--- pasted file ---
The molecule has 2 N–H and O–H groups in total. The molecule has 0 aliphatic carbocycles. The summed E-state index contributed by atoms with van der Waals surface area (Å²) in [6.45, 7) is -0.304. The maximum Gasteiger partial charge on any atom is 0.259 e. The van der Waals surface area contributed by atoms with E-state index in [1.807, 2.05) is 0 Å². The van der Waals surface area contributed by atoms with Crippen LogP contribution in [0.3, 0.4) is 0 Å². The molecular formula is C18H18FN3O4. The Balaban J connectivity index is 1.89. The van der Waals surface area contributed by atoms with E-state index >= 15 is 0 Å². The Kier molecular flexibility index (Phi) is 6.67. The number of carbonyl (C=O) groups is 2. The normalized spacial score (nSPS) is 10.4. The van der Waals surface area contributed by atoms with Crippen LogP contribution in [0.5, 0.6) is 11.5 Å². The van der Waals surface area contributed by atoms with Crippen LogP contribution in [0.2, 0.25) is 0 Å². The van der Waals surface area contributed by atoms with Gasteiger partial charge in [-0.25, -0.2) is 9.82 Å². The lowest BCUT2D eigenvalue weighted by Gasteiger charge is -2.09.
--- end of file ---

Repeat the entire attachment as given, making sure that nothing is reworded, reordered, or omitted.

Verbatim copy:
The molecule has 2 N–H and O–H groups in total. The molecule has 0 aliphatic carbocycles. The summed E-state index contributed by atoms with van der Waals surface area (Å²) in [6.45, 7) is -0.304. The maximum Gasteiger partial charge on any atom is 0.259 e. The van der Waals surface area contributed by atoms with E-state index in [1.807, 2.05) is 0 Å². The van der Waals surface area contributed by atoms with Crippen LogP contribution in [0.3, 0.4) is 0 Å². The molecular formula is C18H18FN3O4. The Balaban J connectivity index is 1.89. The van der Waals surface area contributed by atoms with E-state index >= 15 is 0 Å². The Kier molecular flexibility index (Phi) is 6.67. The number of carbonyl (C=O) groups is 2. The normalized spacial score (nSPS) is 10.4. The van der Waals surface area contributed by atoms with Crippen LogP contribution in [0.5, 0.6) is 11.5 Å². The van der Waals surface area contributed by atoms with Crippen LogP contribution in [0.2, 0.25) is 0 Å². The van der Waals surface area contributed by atoms with Gasteiger partial charge in [-0.25, -0.2) is 9.82 Å². The lowest BCUT2D eigenvalue weighted by Gasteiger charge is -2.09.